Ministers, three opposition parties agree on pension reform

The coalition government and three opposition parties on Wednesday finalised their agreement on pension reform, ensuring the plans will have majority support in the senate.

The reforms centre on cutting the amount workers can save tax free towards a pension from 2.25% to 1.85% of their annual salary.

The cabinet had wanted to reduce the tax break to 1.75% of salary but opposition parties said this would have a serious impact on pensioner spending power and make it impossible for young people to build up a proper pension.


The changes will cut the amount the cabinet hoped to save by €600m. This will be compensated for by limiting the bonus for companies who take on older workers to the over 56s and the introduction of value-added tax liabilities for pension funds.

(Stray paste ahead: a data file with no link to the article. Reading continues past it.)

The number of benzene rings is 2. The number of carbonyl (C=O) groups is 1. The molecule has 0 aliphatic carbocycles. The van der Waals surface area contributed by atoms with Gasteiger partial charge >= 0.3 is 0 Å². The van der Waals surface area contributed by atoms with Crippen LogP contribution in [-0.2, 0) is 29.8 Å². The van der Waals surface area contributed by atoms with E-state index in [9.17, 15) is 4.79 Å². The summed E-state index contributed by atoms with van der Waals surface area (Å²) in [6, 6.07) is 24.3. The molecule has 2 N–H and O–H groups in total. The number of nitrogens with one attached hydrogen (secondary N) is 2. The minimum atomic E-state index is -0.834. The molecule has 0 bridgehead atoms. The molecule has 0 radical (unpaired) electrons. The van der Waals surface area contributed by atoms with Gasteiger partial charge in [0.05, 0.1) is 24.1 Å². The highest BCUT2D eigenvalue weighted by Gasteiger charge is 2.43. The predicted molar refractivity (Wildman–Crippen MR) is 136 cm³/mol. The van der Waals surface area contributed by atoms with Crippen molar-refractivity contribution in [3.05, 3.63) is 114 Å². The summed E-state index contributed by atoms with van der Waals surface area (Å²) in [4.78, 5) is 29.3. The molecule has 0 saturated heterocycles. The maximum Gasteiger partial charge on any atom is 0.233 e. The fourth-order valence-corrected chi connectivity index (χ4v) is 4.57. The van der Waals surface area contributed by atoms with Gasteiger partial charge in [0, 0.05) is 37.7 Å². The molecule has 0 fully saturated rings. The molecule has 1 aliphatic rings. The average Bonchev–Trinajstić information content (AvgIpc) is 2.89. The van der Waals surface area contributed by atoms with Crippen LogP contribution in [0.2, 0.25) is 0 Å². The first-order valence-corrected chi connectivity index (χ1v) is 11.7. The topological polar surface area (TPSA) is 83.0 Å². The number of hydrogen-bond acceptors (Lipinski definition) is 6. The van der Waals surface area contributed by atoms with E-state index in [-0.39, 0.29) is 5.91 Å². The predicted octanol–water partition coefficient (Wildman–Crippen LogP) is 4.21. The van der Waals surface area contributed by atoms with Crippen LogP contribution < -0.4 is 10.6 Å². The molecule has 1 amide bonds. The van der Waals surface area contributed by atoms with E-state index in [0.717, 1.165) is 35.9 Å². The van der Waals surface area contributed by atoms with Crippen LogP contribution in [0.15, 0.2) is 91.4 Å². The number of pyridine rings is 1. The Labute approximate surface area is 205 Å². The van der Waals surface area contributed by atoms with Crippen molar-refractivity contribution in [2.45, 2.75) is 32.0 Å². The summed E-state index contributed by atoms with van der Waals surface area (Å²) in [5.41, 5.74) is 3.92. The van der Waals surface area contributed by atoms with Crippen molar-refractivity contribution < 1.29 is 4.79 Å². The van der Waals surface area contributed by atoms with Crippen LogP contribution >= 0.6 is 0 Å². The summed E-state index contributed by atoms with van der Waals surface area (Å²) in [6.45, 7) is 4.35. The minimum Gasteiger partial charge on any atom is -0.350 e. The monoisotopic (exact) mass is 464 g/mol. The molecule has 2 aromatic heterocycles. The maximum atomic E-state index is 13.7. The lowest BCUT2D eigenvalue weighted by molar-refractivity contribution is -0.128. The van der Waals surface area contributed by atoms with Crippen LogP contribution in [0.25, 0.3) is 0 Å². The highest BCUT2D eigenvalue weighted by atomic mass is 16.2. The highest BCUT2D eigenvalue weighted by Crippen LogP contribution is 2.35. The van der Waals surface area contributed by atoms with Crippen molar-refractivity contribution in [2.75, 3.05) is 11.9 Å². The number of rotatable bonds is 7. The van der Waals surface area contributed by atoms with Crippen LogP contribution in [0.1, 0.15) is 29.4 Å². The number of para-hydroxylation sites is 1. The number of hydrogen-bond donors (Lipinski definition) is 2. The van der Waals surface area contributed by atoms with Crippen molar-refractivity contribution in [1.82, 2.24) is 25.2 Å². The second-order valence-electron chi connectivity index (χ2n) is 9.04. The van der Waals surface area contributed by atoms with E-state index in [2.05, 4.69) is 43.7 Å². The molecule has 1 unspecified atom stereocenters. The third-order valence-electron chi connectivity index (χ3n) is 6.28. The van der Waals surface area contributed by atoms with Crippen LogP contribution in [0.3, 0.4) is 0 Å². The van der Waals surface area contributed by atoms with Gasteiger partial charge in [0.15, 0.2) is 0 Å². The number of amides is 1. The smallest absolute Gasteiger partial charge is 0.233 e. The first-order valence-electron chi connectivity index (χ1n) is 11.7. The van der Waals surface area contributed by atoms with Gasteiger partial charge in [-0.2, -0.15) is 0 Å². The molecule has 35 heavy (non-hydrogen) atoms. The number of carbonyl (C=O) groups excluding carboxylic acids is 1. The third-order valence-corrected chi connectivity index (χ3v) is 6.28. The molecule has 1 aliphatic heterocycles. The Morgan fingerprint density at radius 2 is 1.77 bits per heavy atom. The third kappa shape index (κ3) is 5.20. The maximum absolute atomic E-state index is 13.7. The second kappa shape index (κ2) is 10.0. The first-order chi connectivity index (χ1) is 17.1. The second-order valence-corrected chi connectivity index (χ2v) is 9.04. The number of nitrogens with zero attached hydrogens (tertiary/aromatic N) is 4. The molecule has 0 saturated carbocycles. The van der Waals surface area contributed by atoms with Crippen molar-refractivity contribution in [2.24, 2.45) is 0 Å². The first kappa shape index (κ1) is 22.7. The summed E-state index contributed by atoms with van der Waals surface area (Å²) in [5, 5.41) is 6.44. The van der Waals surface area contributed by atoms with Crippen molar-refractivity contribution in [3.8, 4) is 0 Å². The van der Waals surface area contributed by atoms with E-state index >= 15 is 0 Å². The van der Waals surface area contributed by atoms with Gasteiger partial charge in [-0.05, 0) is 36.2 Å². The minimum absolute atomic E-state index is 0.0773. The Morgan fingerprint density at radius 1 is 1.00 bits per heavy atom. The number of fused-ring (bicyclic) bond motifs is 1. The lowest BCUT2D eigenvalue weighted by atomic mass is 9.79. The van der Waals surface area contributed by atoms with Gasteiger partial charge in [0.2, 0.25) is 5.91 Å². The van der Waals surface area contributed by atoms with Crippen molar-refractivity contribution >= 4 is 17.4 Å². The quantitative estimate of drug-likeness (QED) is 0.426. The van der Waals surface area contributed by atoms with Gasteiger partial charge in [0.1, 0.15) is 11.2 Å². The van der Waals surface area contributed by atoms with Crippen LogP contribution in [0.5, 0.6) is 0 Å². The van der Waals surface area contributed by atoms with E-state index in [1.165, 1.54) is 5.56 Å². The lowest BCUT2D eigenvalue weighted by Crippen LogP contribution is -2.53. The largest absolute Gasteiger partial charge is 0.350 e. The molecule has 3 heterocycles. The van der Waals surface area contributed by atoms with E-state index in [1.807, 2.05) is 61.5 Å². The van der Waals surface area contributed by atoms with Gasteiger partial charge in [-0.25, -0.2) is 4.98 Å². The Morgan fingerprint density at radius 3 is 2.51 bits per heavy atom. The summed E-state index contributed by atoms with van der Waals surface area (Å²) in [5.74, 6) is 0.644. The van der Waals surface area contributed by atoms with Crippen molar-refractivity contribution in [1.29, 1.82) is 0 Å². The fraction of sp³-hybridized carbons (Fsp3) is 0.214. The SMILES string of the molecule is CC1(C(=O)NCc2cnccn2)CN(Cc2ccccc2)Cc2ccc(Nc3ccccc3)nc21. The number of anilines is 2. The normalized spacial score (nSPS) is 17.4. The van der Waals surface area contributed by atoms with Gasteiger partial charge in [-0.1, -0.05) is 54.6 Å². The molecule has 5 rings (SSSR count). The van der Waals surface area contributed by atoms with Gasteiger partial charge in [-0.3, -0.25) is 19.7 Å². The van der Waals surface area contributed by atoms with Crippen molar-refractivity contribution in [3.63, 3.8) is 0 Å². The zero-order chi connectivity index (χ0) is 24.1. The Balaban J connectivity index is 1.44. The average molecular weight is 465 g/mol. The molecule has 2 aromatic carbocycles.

The agreement also includes setting up a special pension fund for the self-employed.

The aim of the combined package is to generate €3bn and is central to the cabinet’s €6bn austerity package.


The big Dutch unions said on Wednesday they are unhappy with the agreement.

‘The cabinet is more concerned with book-keeping than investing in the future of our youngsters,’ a spokesman for the FNV trade union federation is quoted as saying. ‘They will also be hard hit by the revised plans.’

Youngsters who work for 40 years will build up a pension worth 16% less than people retiring now were able to do, CNV chairman Maurice Limmen told news agency ANP.

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